Don’t call her the bag lady
Miuccia Prada on conceptual fakes, Italy’s cultural backwardness and what she plans to do with her own arts centre
By Anna Somers Cocks. Features, Issue 204, July/August 2009
Published online: 18 August 2009
A plain, long-nosed face, almost without make-up; a dark blue dress, also plain, but perfectly finished; beautiful legs and very high-heeled, artfully ugly shoes; two PR minders listening in at the other end of the plain, white room. You are made to feel that interviewing Miuccia Prada, 60, head of one of the most famous fashion brands in the world, is a privilege, although she unbends enough for the journalist to feel taken into her confidence.
Prada is more than a fashion house; it is a whole design and cultural outlook. Suzy Menkes, the International Herald Tribune’s fashion editor, says: “Miuccia captures the Zeitgeist. She is a conceptual fashion person who realises which way the wind is blowing. She took the family bag company and made those nylon bags in the minimalist 80s. Then she became the leader of the ugly aesthetic of the 90s.” The main stores are not called shops, but epicentres and are by world famous architects Herzog & de Meuron and Rem Koolhaas, who also does Prada’s fashion shows.
Works of art—not to mention the movie, “The Devil Wears Prada”—have been created around the brand. In 1997, the photographic artist Andreas Gursky produced a series of sleek images of details of Prada stores. Then in 2005, the Scandinavian duo Elmgreen & Dragset made a Prada store (unauthorised, and with no sales) in the middle of the desert at Marfa, Texas. Now the Chinese artist Cao Fei, who specialises in installations about consumerism, wants to open a fake Prada factory in China. “A brilliant idea,” says Ms Prada, “but one that could be dangerous for the firm because the question of fakes is a hot topic”. Not so dangerous though as to cancel out the useful synergy between art and brand, brand and art.
To understand Miuccia Prada, you have to know the haut bourgeois Milan in which she grew up. On her mother’s side, she belongs to an old family firm that made luxury leather goods. She was educated in the revolutionary 1960s and 1970s to be an intellectual at a time when the Italian intelligentsia was almost exclusively left wing. No surprise, therefore, that she was a communist and a feminist. It also explains why she does not hang out with celebs; she is simply too cultivated and too grand for them to add anything to her life.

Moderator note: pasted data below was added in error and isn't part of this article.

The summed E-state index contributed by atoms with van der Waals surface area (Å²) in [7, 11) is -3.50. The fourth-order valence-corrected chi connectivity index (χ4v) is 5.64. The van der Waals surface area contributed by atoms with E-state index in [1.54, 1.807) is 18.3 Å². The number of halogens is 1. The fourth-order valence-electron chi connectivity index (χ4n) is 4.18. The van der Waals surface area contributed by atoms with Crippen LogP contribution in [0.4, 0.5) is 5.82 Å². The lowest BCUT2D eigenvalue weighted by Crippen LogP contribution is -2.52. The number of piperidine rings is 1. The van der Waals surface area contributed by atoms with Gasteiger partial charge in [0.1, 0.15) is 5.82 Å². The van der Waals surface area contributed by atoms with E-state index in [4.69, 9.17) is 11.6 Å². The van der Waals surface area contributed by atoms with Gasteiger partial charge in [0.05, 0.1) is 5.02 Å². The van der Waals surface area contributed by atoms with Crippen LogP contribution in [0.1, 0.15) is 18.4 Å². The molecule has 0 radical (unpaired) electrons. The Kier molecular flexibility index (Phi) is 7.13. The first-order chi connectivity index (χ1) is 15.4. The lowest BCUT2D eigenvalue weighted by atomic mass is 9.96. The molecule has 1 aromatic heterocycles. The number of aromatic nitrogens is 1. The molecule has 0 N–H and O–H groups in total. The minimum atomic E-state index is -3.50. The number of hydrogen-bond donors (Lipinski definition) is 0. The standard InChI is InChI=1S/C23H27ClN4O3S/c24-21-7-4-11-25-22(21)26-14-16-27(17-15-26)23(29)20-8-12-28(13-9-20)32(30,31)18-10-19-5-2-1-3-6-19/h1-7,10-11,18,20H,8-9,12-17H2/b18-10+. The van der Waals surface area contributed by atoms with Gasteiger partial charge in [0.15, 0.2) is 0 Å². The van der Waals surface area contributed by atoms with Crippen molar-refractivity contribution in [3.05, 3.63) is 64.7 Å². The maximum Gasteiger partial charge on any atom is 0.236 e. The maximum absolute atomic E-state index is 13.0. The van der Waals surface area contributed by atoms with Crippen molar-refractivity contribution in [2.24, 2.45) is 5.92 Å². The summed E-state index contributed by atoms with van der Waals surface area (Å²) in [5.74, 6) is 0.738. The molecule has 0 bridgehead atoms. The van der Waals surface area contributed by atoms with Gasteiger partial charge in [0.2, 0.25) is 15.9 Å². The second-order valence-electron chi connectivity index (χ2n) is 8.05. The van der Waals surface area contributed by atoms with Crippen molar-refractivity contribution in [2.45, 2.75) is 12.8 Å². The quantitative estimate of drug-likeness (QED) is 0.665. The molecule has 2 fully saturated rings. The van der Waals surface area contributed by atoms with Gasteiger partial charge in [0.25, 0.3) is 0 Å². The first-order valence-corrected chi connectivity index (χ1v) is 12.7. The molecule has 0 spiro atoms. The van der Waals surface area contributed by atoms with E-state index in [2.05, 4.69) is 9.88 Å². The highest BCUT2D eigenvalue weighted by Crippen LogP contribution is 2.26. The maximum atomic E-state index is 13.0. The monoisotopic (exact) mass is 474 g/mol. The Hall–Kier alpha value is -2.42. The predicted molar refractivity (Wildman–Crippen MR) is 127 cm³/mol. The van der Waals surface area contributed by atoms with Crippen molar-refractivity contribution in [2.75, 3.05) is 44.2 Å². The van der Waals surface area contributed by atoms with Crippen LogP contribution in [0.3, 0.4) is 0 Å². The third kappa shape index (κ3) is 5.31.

She had been learning mime with the Teatro Piccolo of Milan for five years when she was called to enter the firm, aged 29. She says she now realises that the world of fashion, despite its absurdity, does contain many open-minded and creative people. She used to be annoyed when intellectuals sneered at Prada’s involvement in art, which began in 1993. “Now I’m very interested in the power of brands, of celebrity, in the absurdity and scandals of that world, because I realise that I can play on many levels, for if culture isn’t appealing, it has no impact. When it’s too high-faluting and fails to communicate with young and ordinary people, it’s equivalent to not speaking at all.” She enjoys the money that comes from her work, but also the fame, which opens doors to her; China is allowing the Prada Foundation to restore old Chinese films precisely because they adore the brand.
In 1978 she met her future husband, the Tuscan leather goods manufacturer Patrizio Bertelli, who is an explosively dynamic entrepreneur, marketing genius and the person who has internationalised the brand. Even though she is the main creator in the firm, Miuccia Prada freely admits that he is responsible for a lot of the cultural mix. It was he who got them involved in art after a friend who was looking at their industrial spaces thought of using them for his sculptures. “That practical experience—very much my way of operating—led me to create the Prada Foundation . Its activities have become vital to me and my work. It’s a question of learning, of knowledge, of curiosity. My husband asked the art critic Germano Celant, who taught me quality, to become the foundation’s curator, and we took a wonderful trip around America. It was then that we met James Turrell and Donald Judd.
“For two or three years Germano and I were rather suspicious of each other because he didn’t want to work in the fashion world and I didn’t want him to limit my freedom of expression. Now we’ve become friends and we complement each other. He likes the preparations for the exhibitions, the discussions with young artists; we provide the institutional framework.”
From time to time, the two of them draw up a list of artists and ideas to consider. While earlier exhibitions at the foundation were mostly of heavyweights, as though the foundation was proving that it was not fashionable flim-flam—including artists such as Anish Kapoor, 55; Walter De Maria, 74; Giulio Paolini, 69; Louise Bourgeois, 98; Marc Quinn, 45; and David Smith (d.1965)—its
recent shows have been less solemn: the campy, satirical videos of Francesco Vezzoli, 37; the violent, clever animations by Nathalie Djurberg, 31; the architectural jokes and slides of Carsten Höller, 48.